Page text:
All the engines featured in the Giulia are new, featuring direct injection and lightweight cylinder blocks made from aluminium. If you want pulse-racing performance the Quadrifoglio will deliver it in spades. Its 2.9-litre twin-turbo V6 engine is good for 503bhp, and 0-62mph takes a claimed 3.9 seconds. It feels like a match for the Mercedes C63 AMG, even if the automatic gearbox is not quite as fast to snap through its ratios. As with most saloons destined for a life as a company car, most Giulias are likely to be powered by diesel. On that score, you can have a 2.2-litre engine with either 148 or 178bhp. We’ve only tried the quicker version, and while performance feels adequate, it’s more of a steady cruiser than a barn stormer. The only gearbox option is an eight-speed auto, which is smooth, swift to change up or down, and generally pleasant to use, and the extra two ratios help to keep engine settled at low revs on motorway trips. Refinement is about average for the class, with a squeak of wind rustle from the mirrors at 75mph, and some rattle and strain from the engine both on cold start-up and when you work it really hard. There is also a 197bhp 2.0-litre petrol, but we’ve not yet had a chance to drive this model.
The 2.0-litre petrol will be less affordable, returning around 138g/km and just under 50mpg
Unfortunately, as the Giulia is so new, we don’t have exact prices, UK specifications, residual values or insurances groups, but Alfa Romeo (unsurprisingly) insists that it will be priced in line with its German rivals, but offer a sliver more equipment as standard (see below). As for the day-to-day running costs, both diesels will return an official 67mpg, and emit 109g/km of CO2, making them relatively light on tax, benefit-in-kind and keeping trips to the petrol station fairly infrequent. The 2.0-litre petrol model will be a little less affordable, returning around 138g/km and just under 50mpg, although exact figures are yet to be finalised. The Alfa’s rarity and strong image should help bolster its resale values in the short term, but as with any company car, a cheap monthly lease rate will be crucial. Customers after the Quadrifoglio should expect to pay around double what they would for an entry-level diesel, and the running costs will be equally steep. Its likely to sit in the highest insurance group, and return mpg in the high twenties when you’re driving really gently. However, CO2 emissions of 189g/km are pretty low considering the performance on offer.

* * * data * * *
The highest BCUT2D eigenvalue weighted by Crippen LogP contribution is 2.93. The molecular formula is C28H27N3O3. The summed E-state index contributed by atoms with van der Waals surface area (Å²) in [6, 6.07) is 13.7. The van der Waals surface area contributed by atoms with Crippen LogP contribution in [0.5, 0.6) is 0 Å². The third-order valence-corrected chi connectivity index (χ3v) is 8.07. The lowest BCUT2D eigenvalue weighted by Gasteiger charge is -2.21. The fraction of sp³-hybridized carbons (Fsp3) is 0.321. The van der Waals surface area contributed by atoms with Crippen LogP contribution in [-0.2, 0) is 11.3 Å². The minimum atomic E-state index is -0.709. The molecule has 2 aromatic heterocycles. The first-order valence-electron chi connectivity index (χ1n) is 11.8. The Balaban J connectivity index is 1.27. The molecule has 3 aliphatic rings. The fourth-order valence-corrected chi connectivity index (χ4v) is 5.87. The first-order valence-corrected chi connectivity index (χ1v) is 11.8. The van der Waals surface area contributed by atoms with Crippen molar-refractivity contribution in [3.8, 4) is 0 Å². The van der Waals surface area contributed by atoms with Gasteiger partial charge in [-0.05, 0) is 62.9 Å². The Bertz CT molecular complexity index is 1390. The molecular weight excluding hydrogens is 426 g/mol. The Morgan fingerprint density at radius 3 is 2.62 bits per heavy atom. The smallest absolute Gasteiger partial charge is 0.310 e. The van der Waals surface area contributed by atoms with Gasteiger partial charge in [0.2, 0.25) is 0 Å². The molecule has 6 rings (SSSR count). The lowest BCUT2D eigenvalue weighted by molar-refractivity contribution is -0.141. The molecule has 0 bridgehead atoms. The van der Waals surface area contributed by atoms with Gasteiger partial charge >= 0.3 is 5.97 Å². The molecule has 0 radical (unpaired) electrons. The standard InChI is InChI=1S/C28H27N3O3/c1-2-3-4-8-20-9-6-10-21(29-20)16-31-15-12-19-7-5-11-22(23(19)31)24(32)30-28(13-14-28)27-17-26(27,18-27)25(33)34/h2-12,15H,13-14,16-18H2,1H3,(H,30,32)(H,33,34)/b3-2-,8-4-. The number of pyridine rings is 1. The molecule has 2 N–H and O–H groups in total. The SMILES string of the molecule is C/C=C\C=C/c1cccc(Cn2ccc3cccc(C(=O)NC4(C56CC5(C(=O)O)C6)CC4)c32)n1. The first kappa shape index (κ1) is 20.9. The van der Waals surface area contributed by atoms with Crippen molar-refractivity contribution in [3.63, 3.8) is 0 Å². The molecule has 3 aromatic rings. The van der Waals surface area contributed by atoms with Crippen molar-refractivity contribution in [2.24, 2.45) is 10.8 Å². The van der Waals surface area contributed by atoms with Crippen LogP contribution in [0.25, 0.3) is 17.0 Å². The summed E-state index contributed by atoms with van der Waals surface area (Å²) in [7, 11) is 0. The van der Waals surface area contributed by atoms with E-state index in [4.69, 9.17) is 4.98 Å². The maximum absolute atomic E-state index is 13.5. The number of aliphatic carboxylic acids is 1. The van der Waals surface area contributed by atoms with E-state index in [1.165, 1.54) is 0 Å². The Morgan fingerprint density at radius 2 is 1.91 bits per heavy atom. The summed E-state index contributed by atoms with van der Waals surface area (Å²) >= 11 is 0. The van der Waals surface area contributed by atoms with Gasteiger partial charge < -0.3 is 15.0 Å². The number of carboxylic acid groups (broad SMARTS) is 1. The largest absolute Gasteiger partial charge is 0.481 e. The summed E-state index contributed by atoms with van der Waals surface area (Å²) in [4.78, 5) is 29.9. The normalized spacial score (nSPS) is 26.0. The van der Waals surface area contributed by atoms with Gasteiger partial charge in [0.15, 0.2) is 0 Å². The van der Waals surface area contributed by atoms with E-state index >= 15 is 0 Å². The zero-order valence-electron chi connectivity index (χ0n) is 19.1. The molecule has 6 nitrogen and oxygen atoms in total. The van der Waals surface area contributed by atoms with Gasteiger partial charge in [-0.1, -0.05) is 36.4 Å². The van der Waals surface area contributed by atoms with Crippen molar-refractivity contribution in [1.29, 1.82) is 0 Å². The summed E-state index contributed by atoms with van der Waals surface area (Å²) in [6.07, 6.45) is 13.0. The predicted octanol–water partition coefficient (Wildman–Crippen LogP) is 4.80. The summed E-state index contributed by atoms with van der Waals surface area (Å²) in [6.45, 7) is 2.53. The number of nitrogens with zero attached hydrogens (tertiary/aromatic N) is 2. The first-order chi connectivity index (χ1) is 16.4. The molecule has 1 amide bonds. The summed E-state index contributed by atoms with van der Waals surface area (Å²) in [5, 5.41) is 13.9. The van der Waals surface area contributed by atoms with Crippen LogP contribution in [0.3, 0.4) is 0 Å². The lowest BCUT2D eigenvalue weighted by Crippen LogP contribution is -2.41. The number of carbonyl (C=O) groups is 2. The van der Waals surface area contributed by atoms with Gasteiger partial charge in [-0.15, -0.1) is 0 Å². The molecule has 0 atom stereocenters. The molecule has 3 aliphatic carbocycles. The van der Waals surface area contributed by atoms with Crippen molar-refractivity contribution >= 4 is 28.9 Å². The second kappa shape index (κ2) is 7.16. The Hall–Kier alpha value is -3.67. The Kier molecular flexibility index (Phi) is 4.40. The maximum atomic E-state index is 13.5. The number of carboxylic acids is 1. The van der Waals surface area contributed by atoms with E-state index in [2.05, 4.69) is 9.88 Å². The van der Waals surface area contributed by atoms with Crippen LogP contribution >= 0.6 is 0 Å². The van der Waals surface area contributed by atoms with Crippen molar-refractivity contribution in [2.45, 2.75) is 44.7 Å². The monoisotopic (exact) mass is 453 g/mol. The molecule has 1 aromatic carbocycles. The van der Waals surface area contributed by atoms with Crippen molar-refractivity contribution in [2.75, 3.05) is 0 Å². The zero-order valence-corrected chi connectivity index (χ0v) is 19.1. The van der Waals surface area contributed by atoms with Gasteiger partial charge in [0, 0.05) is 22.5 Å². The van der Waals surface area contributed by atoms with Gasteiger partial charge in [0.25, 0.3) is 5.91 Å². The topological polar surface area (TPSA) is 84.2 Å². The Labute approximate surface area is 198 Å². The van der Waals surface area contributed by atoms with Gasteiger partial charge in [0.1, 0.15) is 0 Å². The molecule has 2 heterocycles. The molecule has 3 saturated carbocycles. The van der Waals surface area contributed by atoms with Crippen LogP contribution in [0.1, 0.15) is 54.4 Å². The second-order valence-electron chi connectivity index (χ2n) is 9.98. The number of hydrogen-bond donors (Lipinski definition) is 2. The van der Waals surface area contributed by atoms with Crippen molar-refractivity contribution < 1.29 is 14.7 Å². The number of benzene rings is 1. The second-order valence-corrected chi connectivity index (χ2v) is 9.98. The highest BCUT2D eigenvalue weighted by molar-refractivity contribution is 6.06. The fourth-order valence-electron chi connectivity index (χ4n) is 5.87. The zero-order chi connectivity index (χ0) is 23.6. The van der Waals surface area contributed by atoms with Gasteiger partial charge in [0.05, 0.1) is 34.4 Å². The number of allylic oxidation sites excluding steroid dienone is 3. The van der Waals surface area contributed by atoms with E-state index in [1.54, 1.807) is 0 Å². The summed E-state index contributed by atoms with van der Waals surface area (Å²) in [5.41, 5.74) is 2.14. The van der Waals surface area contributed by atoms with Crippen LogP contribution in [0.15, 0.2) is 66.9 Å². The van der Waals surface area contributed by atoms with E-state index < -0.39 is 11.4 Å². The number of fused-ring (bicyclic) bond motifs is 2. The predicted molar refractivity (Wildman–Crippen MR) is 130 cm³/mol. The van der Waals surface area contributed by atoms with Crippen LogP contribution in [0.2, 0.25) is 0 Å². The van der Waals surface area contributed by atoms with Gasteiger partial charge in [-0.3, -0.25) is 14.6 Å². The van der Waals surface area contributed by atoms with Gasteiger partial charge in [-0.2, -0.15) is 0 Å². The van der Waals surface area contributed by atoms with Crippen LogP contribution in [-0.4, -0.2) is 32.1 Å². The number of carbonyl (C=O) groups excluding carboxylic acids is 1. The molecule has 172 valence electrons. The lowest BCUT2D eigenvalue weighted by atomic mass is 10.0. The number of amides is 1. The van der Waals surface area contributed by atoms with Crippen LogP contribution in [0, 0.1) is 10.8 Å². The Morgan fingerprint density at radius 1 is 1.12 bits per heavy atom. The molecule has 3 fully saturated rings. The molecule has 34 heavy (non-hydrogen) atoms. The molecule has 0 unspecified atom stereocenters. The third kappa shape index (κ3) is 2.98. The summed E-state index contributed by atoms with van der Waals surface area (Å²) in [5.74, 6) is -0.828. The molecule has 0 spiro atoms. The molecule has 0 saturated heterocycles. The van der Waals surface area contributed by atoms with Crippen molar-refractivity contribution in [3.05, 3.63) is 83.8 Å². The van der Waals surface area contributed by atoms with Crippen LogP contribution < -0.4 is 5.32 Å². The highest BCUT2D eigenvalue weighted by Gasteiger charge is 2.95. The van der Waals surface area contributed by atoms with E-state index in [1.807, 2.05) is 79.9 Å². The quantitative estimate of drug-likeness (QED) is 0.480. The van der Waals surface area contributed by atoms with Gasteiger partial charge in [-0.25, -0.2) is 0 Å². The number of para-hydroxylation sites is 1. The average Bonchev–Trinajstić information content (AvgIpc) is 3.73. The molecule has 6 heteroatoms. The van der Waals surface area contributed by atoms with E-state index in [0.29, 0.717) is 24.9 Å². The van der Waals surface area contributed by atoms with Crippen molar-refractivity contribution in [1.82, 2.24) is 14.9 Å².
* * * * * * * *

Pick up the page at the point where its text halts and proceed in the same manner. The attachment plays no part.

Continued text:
Probably the biggest shadow hanging over the Giulia’s potential success will be the memory of the fragile and unreliable 159. It wasn’t just that the car had mechanical issues, but also that the dealers were slow and sometimes unwilling to help customers who had problems. That is reflected in the brand’s current position in the Warranty Direct reliability index, where it sits perilously close to the foot of the table of manufacturers. It seems as though the Giulia is much better built, but with a brand new chassis, set of engines and gearbox, only time will tell if there are any teething problems. The early test cars we drove seemed to have a few gremlins, especially with the sat-nav and climate control, so we hope these are not representative of the cars we’ll get back in the UK. As standard the Giulia comes with a two-year, unlimited mileage warranty, plus a third year limited to 100,000 miles.
Every Giulia also has a ‘DNA’ switch, with three different driving modes
We were always confident that the Giulia had a good chance of achieving a high score when it was tested by Euro NCAP, and our feeling was vindicated when it scored a maximum five-star rating, even under the stringent 2016 regulations. Just like a Jaguar XE it comes with slow-speed autonomous emergency braking, a forward collision warning system that’ll alert the driver of any impending danger, and lane departure warning all as standard. Mandatory kit like tyre pressure monitors, traction control and anti-lock brakes are present and correct, while you have the option to fit advanced gadgets like adaptive cruise control, rear cross-traffic alert and a reversing camera to aid parking for a small extra outlay. Every Giulia also has a ‘DNA’ switch, with three different driving modes, which adjust the brakes, safety and driving aids, and throttle response depending on driving conditions.
The Alfa might not feel quite as well finished as the best German saloons, but it should help make up for that with a generous dollop of standard equipment. All cars get a 6.5-inch screen, Bluetooth, a multi-function steering wheel, cruise control and basic air-conditioning. Pay a little more for the ‘Super’ version and you’ll add part-leather seats, nicer cabin materials and the option to include the ‘Lusso’ and ‘Sport’ packs. Inside, the Lusso adds heated leather seats with electric adjustment and wood trim inserts, while the Sport gets bulked up seats and Aluminium trim inside. As yet the full options list remains a mystery, but one that should be on your radar is the upgraded 8.8-inch Connect Nav 3D, with a bigger, clearer display, voice recognition and, as the name suggests, 3D mapping. A high-end Harman Kardon Hi-Fi will also be an optional extra, along with a larger 7.0-inch TFT colour display that sits between the big dials to show key driving information. This does all sound like the Giulia will match the current class contenders, but we’ll be able to confirm its value for money once the final British specifications have been released.
People choose their company cars for many different reasons, and if you like the way the Alfa Romeo looks, then you’ll love the way it drives, too. A fine chassis, decent engines and excellent gearbox all hit the mark in that department, and while question marks remain about its reliability and interior quality, this definitely feels like the best Alfa in years.